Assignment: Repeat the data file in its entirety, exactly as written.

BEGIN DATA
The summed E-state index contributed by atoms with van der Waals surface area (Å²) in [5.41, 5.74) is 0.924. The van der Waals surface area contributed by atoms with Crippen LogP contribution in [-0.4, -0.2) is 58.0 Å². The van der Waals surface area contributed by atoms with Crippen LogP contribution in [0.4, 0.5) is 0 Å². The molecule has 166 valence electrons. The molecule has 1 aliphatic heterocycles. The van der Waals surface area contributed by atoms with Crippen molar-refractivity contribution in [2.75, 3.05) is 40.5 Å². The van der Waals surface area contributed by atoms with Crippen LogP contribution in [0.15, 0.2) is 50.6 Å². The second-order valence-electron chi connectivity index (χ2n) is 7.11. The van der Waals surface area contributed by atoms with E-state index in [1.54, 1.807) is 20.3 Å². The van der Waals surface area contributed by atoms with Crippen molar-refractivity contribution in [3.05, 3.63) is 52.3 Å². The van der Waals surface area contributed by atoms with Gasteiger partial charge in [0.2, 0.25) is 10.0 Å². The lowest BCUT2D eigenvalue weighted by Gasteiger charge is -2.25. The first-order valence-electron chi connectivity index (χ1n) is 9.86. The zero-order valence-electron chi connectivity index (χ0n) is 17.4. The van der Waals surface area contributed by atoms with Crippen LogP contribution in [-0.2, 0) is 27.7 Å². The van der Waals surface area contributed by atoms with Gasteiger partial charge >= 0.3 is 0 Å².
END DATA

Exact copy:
The summed E-state index contributed by atoms with van der Waals surface area (Å²) in [5.41, 5.74) is 0.924. The van der Waals surface area contributed by atoms with Crippen LogP contribution in [-0.4, -0.2) is 58.0 Å². The van der Waals surface area contributed by atoms with Crippen LogP contribution in [0.4, 0.5) is 0 Å². The molecule has 166 valence electrons. The molecule has 1 aliphatic heterocycles. The van der Waals surface area contributed by atoms with Crippen molar-refractivity contribution in [2.75, 3.05) is 40.5 Å². The van der Waals surface area contributed by atoms with Crippen LogP contribution in [0.15, 0.2) is 50.6 Å². The second-order valence-electron chi connectivity index (χ2n) is 7.11. The van der Waals surface area contributed by atoms with E-state index in [1.54, 1.807) is 20.3 Å². The van der Waals surface area contributed by atoms with Crippen molar-refractivity contribution in [3.05, 3.63) is 52.3 Å². The van der Waals surface area contributed by atoms with Gasteiger partial charge in [0.2, 0.25) is 10.0 Å². The lowest BCUT2D eigenvalue weighted by Gasteiger charge is -2.25. The first-order valence-electron chi connectivity index (χ1n) is 9.86. The zero-order valence-electron chi connectivity index (χ0n) is 17.4. The van der Waals surface area contributed by atoms with Crippen LogP contribution in [-0.2, 0) is 27.7 Å². The van der Waals surface area contributed by atoms with Gasteiger partial charge >= 0.3 is 0 Å².